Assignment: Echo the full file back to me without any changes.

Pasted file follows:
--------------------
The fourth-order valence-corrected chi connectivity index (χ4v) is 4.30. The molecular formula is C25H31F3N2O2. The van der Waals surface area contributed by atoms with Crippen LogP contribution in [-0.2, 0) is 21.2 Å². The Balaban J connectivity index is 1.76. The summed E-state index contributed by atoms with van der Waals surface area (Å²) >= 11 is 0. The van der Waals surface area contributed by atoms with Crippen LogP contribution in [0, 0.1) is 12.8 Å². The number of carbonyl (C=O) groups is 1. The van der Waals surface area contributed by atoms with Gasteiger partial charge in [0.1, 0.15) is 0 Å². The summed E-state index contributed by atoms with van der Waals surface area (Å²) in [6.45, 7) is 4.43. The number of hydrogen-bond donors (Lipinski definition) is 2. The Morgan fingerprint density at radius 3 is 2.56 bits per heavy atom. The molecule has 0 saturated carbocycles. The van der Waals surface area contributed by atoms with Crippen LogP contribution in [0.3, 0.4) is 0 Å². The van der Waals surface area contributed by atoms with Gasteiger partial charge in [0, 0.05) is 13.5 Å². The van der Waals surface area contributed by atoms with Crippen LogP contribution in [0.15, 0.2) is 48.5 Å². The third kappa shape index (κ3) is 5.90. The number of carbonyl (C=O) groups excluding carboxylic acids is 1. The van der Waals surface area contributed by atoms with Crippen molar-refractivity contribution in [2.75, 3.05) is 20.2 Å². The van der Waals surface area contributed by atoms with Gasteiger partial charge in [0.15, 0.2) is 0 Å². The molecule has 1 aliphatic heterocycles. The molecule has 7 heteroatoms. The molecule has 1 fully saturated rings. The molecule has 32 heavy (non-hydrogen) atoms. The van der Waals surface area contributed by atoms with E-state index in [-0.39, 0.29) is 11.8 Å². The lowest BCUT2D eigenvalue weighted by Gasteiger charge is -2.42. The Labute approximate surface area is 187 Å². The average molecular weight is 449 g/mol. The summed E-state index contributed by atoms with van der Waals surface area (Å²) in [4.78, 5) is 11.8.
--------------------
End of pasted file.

The fourth-order valence-corrected chi connectivity index (χ4v) is 4.30. The molecular formula is C25H31F3N2O2. The van der Waals surface area contributed by atoms with Crippen LogP contribution in [-0.2, 0) is 21.2 Å². The Balaban J connectivity index is 1.76. The summed E-state index contributed by atoms with van der Waals surface area (Å²) >= 11 is 0. The van der Waals surface area contributed by atoms with Crippen LogP contribution in [0, 0.1) is 12.8 Å². The number of carbonyl (C=O) groups is 1. The van der Waals surface area contributed by atoms with Gasteiger partial charge in [0.1, 0.15) is 0 Å². The summed E-state index contributed by atoms with van der Waals surface area (Å²) in [6.45, 7) is 4.43. The number of hydrogen-bond donors (Lipinski definition) is 2. The Morgan fingerprint density at radius 3 is 2.56 bits per heavy atom. The molecule has 0 saturated carbocycles. The van der Waals surface area contributed by atoms with Crippen LogP contribution in [0.3, 0.4) is 0 Å². The van der Waals surface area contributed by atoms with Gasteiger partial charge in [0, 0.05) is 13.5 Å². The van der Waals surface area contributed by atoms with Crippen LogP contribution in [0.15, 0.2) is 48.5 Å². The third kappa shape index (κ3) is 5.90. The number of carbonyl (C=O) groups excluding carboxylic acids is 1. The van der Waals surface area contributed by atoms with Crippen molar-refractivity contribution in [2.75, 3.05) is 20.2 Å². The van der Waals surface area contributed by atoms with Gasteiger partial charge in [0.15, 0.2) is 0 Å². The molecule has 1 aliphatic heterocycles. The molecule has 7 heteroatoms. The molecule has 1 fully saturated rings. The molecule has 32 heavy (non-hydrogen) atoms. The van der Waals surface area contributed by atoms with E-state index in [-0.39, 0.29) is 11.8 Å². The lowest BCUT2D eigenvalue weighted by Gasteiger charge is -2.42. The Labute approximate surface area is 187 Å². The average molecular weight is 449 g/mol. The summed E-state index contributed by atoms with van der Waals surface area (Å²) in [4.78, 5) is 11.8.